She reflects neither of the titular attractions of the campy “Piranha 3DD,” the follow-up to 2010?s surprise, $80-million-grossing “Piranha 3D,” but Danielle Panabaker anchors the movie nonetheless, starring as level-headed graduate student Maddy, whose visions of a happy summer working at her stepfather’s water park get dashed, in bloody fashion. It almost certainly helped that Panabaker had hearty, previous genre experience, in the form of “Friday the 13th” and “The Crazies.” For ShockYa, Brent Simon had a chance to speak to Panabaker one-on-one recently, about the movie and its production, her admirable dedication to education, and a T-shirt she might have liberated from the wardrobe department. The conversation is excerpted below:
ShockYa: The Internet is sometimes true, and it said, amazingly, that you graduated high school as valedictorian at only 14 years old.
Danielle Panabaker: [laughs] Yeah, I went to an independent study high school and graduated young.
ShockYa: You were working even then, doing theater, commercials and TV. How was it that you were so driven, academically?
DP: I give a lot of credit to my parents. Education was very important to them and they were insistent that it was a big part of (life for) my sister and I. From the time we were young we moved every two years, basically, and my parents always chose the suburb in which we lived based around the school district, basically. So I was very fortunate, had a great education, and when we came out to California just got to stay on the same track and keep moving right along. My parents’ rule was as long as you live in our house you’ll be in school, so kudos to them for helping us stick to it.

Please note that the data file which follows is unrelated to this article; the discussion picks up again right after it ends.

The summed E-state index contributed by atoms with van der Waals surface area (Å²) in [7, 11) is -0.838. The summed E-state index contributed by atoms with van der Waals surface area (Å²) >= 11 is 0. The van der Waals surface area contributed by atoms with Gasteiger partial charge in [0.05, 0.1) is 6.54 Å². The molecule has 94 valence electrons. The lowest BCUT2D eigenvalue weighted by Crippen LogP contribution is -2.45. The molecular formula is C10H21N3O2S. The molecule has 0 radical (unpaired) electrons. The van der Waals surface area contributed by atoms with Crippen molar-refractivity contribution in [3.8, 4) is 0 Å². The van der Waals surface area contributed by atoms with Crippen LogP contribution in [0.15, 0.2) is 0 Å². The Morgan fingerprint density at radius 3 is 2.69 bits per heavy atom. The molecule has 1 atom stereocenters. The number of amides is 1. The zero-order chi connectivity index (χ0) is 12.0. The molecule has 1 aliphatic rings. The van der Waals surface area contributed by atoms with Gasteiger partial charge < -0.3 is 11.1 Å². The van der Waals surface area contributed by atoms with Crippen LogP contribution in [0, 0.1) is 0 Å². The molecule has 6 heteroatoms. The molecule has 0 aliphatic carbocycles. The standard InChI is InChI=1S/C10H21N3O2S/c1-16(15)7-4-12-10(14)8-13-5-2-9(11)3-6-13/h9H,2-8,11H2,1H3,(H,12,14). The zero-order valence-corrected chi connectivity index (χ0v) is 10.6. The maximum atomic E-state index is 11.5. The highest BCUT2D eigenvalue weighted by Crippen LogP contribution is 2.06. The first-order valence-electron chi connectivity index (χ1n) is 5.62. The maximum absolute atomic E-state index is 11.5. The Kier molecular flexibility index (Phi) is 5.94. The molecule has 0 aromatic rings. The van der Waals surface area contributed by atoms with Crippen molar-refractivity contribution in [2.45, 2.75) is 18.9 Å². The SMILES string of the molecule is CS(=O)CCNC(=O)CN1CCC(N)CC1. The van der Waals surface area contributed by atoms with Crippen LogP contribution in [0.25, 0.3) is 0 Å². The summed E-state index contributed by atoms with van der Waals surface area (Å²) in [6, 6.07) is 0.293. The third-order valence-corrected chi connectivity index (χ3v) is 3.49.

ShockYa: You also went to UCLA to purse a degree, where you graduated and were on the Dean’s List.
DP: It was a challenge (to juggle) school and work, for sure. While I was at UCLA, I think I missed a quarter. The most frustrating thing is when you get halfway through a quarter and you’ve done all the work and written all the papers and you’re committed to it, and then you have to go away for six weeks or a couple months, and you can’t finish. That was the most frustrating part for me. But I made it work. I was very lucky that [CBS’] “Shark” came along and they were so amenable to working around my school schedule that I was able to attend 80 or 85 percent of my classes. It’s funny because those contracts are always pages and pages long, but there was always a little paragraph about, “Danielle will be able to attend her finals, from 10 a.m. to 1 p.m. on December 14,” or whatever. It was a priority and I did it, and I’m still shocked a little bit. It’s a feat, for sure.